“Birds are indicators of the environment. If they are in trouble, we know we’ll soon be in trouble.” ~ Roger Tory Peterson
When spring arrives, anywhere along the coast is where we’ll be, and you can bet we’ll be looking up. The spring birder crick-neck disease is a very real thing, I assure you. Add a 5-lb lens to your face, you might be in need of a chiropractor.
It feels like yesterday we enjoyed bird ‘fallout’ from a storm — bad for them, good for us. From the comfort of our own backyard, we counted warblers and orioles and tanagers in our trees, species we had never seen before on our property. It was as if we’d arrived at a birding hotspot … only we were at home.
That was nearly two months ago. (Incidentally, I only just now updated the annual list today, a little behind schedule.)
Precious days off during this very busy time in our lives are spent day-tripping, counting and shooting birds (with a camera) as a team (with my husband or fellow bird-buds). It’s pressing; there are only a handful of weeks in which to see all the colors of the rainbow each migration. Many species are merely passing through our area, not to be seen again until next spring. For many of them, populations are collapsing. We treat each sighting like it may be the last.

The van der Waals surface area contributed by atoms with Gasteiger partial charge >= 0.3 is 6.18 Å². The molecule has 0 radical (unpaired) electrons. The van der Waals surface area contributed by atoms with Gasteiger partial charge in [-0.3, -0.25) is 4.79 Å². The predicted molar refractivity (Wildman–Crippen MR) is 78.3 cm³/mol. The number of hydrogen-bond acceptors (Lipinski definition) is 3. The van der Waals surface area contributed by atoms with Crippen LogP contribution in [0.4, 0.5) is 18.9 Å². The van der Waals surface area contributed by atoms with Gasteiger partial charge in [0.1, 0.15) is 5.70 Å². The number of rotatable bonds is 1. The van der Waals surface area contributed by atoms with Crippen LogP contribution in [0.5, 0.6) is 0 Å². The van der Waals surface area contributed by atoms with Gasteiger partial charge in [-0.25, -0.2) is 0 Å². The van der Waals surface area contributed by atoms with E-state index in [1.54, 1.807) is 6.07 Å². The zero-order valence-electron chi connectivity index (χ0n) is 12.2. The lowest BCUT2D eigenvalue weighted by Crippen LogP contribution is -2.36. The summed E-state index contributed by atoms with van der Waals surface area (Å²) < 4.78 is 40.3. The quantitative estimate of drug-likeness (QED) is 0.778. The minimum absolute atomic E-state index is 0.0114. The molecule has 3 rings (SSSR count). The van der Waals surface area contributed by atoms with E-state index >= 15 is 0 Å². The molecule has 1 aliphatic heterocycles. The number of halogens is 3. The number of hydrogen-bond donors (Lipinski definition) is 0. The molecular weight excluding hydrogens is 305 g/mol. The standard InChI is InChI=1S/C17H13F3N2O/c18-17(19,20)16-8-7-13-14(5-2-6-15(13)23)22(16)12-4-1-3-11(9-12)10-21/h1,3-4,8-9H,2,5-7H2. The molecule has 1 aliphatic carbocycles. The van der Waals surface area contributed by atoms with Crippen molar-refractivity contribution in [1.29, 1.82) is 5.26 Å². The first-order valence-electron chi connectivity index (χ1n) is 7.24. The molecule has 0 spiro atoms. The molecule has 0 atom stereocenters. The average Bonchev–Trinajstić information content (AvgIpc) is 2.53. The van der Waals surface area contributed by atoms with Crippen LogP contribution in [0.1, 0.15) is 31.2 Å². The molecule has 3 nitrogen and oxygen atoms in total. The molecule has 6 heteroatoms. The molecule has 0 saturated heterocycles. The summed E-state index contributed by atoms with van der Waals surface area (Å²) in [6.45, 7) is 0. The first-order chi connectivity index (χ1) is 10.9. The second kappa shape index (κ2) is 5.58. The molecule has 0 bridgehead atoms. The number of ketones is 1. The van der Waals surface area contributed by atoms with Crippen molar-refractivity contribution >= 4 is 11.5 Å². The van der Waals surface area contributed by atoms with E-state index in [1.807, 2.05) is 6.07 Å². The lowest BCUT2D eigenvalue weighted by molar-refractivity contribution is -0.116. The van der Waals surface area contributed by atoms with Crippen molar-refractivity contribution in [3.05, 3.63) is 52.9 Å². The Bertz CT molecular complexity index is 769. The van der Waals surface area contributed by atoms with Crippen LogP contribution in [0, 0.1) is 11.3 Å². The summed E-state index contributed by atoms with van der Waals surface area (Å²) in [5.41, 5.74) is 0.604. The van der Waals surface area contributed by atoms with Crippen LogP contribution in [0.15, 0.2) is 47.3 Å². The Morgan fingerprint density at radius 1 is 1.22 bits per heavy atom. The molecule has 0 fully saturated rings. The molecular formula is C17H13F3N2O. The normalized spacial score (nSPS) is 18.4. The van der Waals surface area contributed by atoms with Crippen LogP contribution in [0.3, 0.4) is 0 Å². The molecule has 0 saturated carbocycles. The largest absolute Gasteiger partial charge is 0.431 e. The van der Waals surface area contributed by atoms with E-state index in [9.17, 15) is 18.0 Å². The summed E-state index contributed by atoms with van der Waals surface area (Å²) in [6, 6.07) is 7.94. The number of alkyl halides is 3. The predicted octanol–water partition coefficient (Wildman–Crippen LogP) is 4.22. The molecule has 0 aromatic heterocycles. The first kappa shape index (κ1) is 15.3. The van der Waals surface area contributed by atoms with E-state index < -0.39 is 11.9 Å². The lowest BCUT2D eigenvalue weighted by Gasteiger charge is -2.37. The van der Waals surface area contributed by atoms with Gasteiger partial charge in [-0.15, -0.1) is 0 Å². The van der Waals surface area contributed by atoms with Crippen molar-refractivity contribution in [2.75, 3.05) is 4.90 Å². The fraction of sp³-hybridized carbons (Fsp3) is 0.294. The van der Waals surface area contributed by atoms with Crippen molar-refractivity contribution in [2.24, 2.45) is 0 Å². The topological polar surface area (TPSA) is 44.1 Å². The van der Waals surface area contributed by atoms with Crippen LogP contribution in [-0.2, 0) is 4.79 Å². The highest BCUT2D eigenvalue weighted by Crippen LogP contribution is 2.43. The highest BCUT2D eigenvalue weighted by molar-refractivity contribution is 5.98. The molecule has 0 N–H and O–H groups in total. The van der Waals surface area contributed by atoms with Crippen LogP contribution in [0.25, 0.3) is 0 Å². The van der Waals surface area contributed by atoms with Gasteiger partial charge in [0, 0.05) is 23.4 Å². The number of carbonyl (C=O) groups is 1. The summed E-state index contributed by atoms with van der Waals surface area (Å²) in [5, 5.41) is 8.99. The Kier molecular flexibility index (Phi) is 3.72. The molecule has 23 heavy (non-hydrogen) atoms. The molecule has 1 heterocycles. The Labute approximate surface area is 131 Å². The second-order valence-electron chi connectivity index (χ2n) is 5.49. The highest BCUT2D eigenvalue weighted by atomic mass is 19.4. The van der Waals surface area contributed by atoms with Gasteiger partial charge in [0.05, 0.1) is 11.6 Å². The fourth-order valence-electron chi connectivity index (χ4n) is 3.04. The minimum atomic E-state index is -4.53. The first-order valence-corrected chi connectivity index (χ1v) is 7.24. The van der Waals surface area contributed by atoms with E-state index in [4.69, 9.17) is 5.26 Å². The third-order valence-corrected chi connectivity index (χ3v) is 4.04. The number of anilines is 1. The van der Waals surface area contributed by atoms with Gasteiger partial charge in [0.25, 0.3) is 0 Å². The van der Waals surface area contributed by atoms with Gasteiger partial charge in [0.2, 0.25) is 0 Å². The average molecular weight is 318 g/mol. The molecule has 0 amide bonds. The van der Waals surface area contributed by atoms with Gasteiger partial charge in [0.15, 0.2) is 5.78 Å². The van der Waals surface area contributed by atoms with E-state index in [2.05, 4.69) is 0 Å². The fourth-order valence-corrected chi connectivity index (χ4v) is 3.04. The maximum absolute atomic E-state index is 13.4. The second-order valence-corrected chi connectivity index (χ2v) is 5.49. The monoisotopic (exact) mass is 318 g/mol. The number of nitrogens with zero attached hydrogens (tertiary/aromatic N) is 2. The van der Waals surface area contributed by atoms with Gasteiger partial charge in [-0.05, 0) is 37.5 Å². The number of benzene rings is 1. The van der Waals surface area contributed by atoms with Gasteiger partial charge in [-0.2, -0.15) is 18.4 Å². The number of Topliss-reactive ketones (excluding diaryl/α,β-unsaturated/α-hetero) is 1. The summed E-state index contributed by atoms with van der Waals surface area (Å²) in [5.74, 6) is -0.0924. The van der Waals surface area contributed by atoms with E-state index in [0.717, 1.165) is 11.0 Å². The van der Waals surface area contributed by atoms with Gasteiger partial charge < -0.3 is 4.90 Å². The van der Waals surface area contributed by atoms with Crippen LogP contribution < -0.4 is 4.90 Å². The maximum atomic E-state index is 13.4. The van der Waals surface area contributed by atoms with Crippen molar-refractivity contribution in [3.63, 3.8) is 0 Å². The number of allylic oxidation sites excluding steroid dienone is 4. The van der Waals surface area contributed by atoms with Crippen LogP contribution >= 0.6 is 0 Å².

Birding is hardly relaxing. First, it’s a long drive to our favorite haunts along the coastal prairies. We walk miles, wind and sun (sometimes sand) in our faces, brains churning information, eyes trained on the distance to detect any movement in the periphery. Field lenses UP, the game begins every 5 minutes or so .. all day. Then, a long drive home.
It’s exhausting. It’s challenging, even sometimes disappointing. Most times, it’s positively exhilarating.
For every life bird we see, there are many we miss. It’s been years since we’ve seen a Red Knot. Many warbler and shorebird species are most imperiled due to their long, difficult migration travels every year. They are hard-wired over hundreds of thousands of generations to make these journeys, and we are changing things faster than they are able to adapt. As their numbers diminish, it is harder for us to find them where they are.
In Houston, it’s the White-tailed Hawk losing the battle. He is becoming locally extinct due to Houston’s suburban sprawl, resulting in housing and business development and necessary loss of habitat in what has traditionally been his species’ hunting and nesting range. They used to be everywhere here, now they are practically nowhere. We breathe a little sigh of relief whenever we spot one (and we did again this year).
As native prairies are losing out to people and their domesticated animals, so go the species that used to inhabit these wild spaces. Doom and gloom aside, birding and photography still remains one of my favorite extracurricular things to do.
Tripped over him on the ground sleeping
Morning Coffee Buddy
Nesting a little low
Close encounter! (no zoom)
Black-throated Green Warbler
Only Passing Through
Queen Of The Prairie
Related Posts and Links:
- 2019 Bird Sightings | DirtNKids … 223 Species as of May 3!
- High Island – Smith Oaks Sanctuary | eBird Checklist … a ‘big day.’
- The Last Migrant Fling, Autism A Boon To Birding | DirtNKids, May 2015
- Assessed (Taxes) and Obsessed (Birds) | DirtNKids, May 2016
- Spring Migration: When Birds Give You Butts | DirtNKids, April 2017